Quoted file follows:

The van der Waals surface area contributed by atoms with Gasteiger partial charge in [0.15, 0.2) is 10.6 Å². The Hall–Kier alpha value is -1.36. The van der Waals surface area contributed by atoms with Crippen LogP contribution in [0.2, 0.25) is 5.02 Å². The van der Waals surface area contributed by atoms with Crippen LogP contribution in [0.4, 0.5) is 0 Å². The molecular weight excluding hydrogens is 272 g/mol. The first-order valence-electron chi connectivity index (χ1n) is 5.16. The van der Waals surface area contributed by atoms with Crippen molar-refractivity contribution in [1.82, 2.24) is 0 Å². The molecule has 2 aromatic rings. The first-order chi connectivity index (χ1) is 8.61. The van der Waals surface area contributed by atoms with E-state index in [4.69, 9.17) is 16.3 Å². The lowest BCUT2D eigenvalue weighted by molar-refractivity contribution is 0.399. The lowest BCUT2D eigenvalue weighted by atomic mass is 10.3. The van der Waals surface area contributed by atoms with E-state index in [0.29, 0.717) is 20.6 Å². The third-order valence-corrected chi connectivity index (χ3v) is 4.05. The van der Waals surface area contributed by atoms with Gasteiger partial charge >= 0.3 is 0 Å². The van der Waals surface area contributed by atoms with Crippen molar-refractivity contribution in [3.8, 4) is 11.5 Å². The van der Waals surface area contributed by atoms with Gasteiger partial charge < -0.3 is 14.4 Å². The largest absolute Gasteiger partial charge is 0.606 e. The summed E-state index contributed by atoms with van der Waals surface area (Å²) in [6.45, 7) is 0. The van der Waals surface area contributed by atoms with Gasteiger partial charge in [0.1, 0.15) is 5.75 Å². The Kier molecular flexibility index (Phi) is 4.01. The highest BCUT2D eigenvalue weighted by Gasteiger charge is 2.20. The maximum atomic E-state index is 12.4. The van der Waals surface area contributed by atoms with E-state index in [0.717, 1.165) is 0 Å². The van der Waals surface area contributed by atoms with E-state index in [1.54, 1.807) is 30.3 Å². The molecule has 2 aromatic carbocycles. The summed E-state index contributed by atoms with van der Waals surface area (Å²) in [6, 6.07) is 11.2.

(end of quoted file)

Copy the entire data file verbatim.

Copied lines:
The van der Waals surface area contributed by atoms with Gasteiger partial charge in [0.15, 0.2) is 10.6 Å². The Hall–Kier alpha value is -1.36. The van der Waals surface area contributed by atoms with Crippen LogP contribution in [0.2, 0.25) is 5.02 Å². The van der Waals surface area contributed by atoms with Crippen LogP contribution in [0.4, 0.5) is 0 Å². The molecular weight excluding hydrogens is 272 g/mol. The first-order valence-electron chi connectivity index (χ1n) is 5.16. The van der Waals surface area contributed by atoms with Crippen molar-refractivity contribution in [1.82, 2.24) is 0 Å². The molecule has 2 aromatic rings. The first-order chi connectivity index (χ1) is 8.61. The van der Waals surface area contributed by atoms with E-state index in [4.69, 9.17) is 16.3 Å². The lowest BCUT2D eigenvalue weighted by molar-refractivity contribution is 0.399. The lowest BCUT2D eigenvalue weighted by atomic mass is 10.3. The van der Waals surface area contributed by atoms with E-state index in [0.29, 0.717) is 20.6 Å². The third-order valence-corrected chi connectivity index (χ3v) is 4.05. The van der Waals surface area contributed by atoms with Gasteiger partial charge >= 0.3 is 0 Å². The van der Waals surface area contributed by atoms with Crippen molar-refractivity contribution in [3.8, 4) is 11.5 Å². The van der Waals surface area contributed by atoms with Gasteiger partial charge < -0.3 is 14.4 Å². The largest absolute Gasteiger partial charge is 0.606 e. The summed E-state index contributed by atoms with van der Waals surface area (Å²) in [6.45, 7) is 0. The van der Waals surface area contributed by atoms with Gasteiger partial charge in [0.1, 0.15) is 5.75 Å². The Kier molecular flexibility index (Phi) is 4.01. The highest BCUT2D eigenvalue weighted by Gasteiger charge is 2.20. The maximum atomic E-state index is 12.4. The van der Waals surface area contributed by atoms with E-state index in [0.717, 1.165) is 0 Å². The van der Waals surface area contributed by atoms with E-state index in [1.54, 1.807) is 30.3 Å². The molecule has 2 aromatic carbocycles. The summed E-state index contributed by atoms with van der Waals surface area (Å²) in [6, 6.07) is 11.2.